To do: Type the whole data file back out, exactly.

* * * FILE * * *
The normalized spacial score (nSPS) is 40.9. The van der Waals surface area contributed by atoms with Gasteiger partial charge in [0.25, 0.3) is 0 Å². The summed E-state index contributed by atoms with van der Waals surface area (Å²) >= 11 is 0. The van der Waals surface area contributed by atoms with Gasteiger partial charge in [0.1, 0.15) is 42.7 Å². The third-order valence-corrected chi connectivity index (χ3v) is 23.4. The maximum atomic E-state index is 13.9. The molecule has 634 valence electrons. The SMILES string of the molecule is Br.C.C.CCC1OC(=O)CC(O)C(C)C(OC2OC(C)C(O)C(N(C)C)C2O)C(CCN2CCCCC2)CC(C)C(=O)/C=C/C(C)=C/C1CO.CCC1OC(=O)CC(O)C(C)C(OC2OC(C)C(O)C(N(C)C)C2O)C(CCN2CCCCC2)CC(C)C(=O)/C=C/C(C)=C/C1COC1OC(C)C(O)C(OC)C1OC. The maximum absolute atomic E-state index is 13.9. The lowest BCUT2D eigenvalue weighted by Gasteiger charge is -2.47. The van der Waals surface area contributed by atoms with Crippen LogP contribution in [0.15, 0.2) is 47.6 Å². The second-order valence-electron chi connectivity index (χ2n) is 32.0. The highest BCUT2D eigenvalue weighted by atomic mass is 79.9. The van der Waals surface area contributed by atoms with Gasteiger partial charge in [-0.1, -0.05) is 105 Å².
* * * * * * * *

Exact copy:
The normalized spacial score (nSPS) is 40.9. The van der Waals surface area contributed by atoms with Gasteiger partial charge in [0.25, 0.3) is 0 Å². The summed E-state index contributed by atoms with van der Waals surface area (Å²) >= 11 is 0. The van der Waals surface area contributed by atoms with Gasteiger partial charge in [0.1, 0.15) is 42.7 Å². The third-order valence-corrected chi connectivity index (χ3v) is 23.4. The maximum atomic E-state index is 13.9. The molecule has 634 valence electrons. The SMILES string of the molecule is Br.C.C.CCC1OC(=O)CC(O)C(C)C(OC2OC(C)C(O)C(N(C)C)C2O)C(CCN2CCCCC2)CC(C)C(=O)/C=C/C(C)=C/C1CO.CCC1OC(=O)CC(O)C(C)C(OC2OC(C)C(O)C(N(C)C)C2O)C(CCN2CCCCC2)CC(C)C(=O)/C=C/C(C)=C/C1COC1OC(C)C(O)C(OC)C1OC. The maximum absolute atomic E-state index is 13.9. The lowest BCUT2D eigenvalue weighted by Gasteiger charge is -2.47. The van der Waals surface area contributed by atoms with Crippen LogP contribution in [0.15, 0.2) is 47.6 Å². The second-order valence-electron chi connectivity index (χ2n) is 32.0. The highest BCUT2D eigenvalue weighted by atomic mass is 79.9. The van der Waals surface area contributed by atoms with Gasteiger partial charge in [-0.1, -0.05) is 105 Å².